[FOM] accord with mathematical practice

Nik Weaver nweaver at math.wustl.edu
Thu Feb 23 19:22:52 EST 2006

There seems to be some confusion about my views as to the
significance of the accord of various foundational stances
with ordinary mathematical practice.

Harvey Friedman wrote:

> Weaver asserts that predicativity can do more functional analysis
> than the PRA level, but apparently concedes that the difference
> is not substantial.

The difference is substantial.  I'm not sure how you got "not
substantial" out of my message
Do you think the difference is not substantial?

> > Predicativism doesn't suffer from these defects, but there are
> > still going to be occasional topics out at the margins that won't
> > be allowed.  So it's a matter of degree.
> MATTER OF DEGREE! Thank you for now agreeing with me ...
> Sounds like you agree with me that "predicativity" doesn't
> have any special place.

The extent to which various foundational stances accord with
normal mathematical practice is a matter of degree.  The second
statement is a non sequitur.  It only makes sense if you think
that all that matters about a foundational stance is how well
it accords with mathematical practice (which Friedman apparently
does think).

Indeed Friedman seems to think that I share this view of his, and

"Weaver advocates predicativism because it accords well with
normal mathematical practice."

No.  I claim that predicativism is special because it has a clear
philosophical basis and impredicative mathematics does not.  That's
because impredicative mathematics is justified on platonic grounds
which do not hold up under scrutiny.  *The fact that predicativism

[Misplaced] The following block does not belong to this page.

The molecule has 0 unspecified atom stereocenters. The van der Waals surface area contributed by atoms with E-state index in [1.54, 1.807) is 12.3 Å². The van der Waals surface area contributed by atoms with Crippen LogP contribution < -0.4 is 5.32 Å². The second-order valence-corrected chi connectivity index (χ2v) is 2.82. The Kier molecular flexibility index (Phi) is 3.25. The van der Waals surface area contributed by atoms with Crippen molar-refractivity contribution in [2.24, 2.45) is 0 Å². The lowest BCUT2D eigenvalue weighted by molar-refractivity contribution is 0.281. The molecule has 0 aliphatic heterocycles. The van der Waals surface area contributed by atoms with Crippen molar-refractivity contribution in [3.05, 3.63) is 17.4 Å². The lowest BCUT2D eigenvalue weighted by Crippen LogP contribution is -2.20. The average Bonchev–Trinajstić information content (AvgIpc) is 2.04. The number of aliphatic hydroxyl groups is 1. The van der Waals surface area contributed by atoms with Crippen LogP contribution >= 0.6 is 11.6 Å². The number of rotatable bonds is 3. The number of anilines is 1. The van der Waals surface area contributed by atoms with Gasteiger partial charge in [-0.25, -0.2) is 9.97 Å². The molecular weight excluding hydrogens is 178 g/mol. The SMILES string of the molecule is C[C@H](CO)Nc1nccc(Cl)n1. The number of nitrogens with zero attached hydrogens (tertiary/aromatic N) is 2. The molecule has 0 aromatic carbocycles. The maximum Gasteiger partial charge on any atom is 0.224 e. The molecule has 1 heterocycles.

accords well with normal practice is merely additional evidence
that it is special.*  (Though the exactness of the fit is, to me,
quite compelling.  Remember that we're talking about mathematics
which developed naturally in a climate in which Cantorian set
theory was the de facto foundational standard.  The fact that
what came out matches predicativism much better than platonism
seems significant.)

Friedman seems to concede that impredicative systems can only be
justified on platonic grounds.  Instead he challenges my position
by claiming that predicativism also rests on platonism.  This
argument seems to me not very convincing.  You justify, say, Z_2 in
terms of the existence of an abstract metaphysical world of sets
in which the axioms hold.  You justify predicativism in terms of
marks on paper.  Calling the latter "platonism" is a bit of a
stretch.  Key difference: sets are supposed to be *unique,
canonical* abstract objects.  Marks on paper may be imagined
objects, but they're not really abstract.  And there is no
requirement of uniqueness; indeed, belief in the intelligibility
of *any* omega structure is enough.  "Marks on paper" is just a
picturesque description.

If you're going to say that I have to be a platonist in order to
be a predicativist, you have to say that one cannot believe in
the intelligibility of the concept "omega structure" without
being a platonist.  Does anyone believe this?


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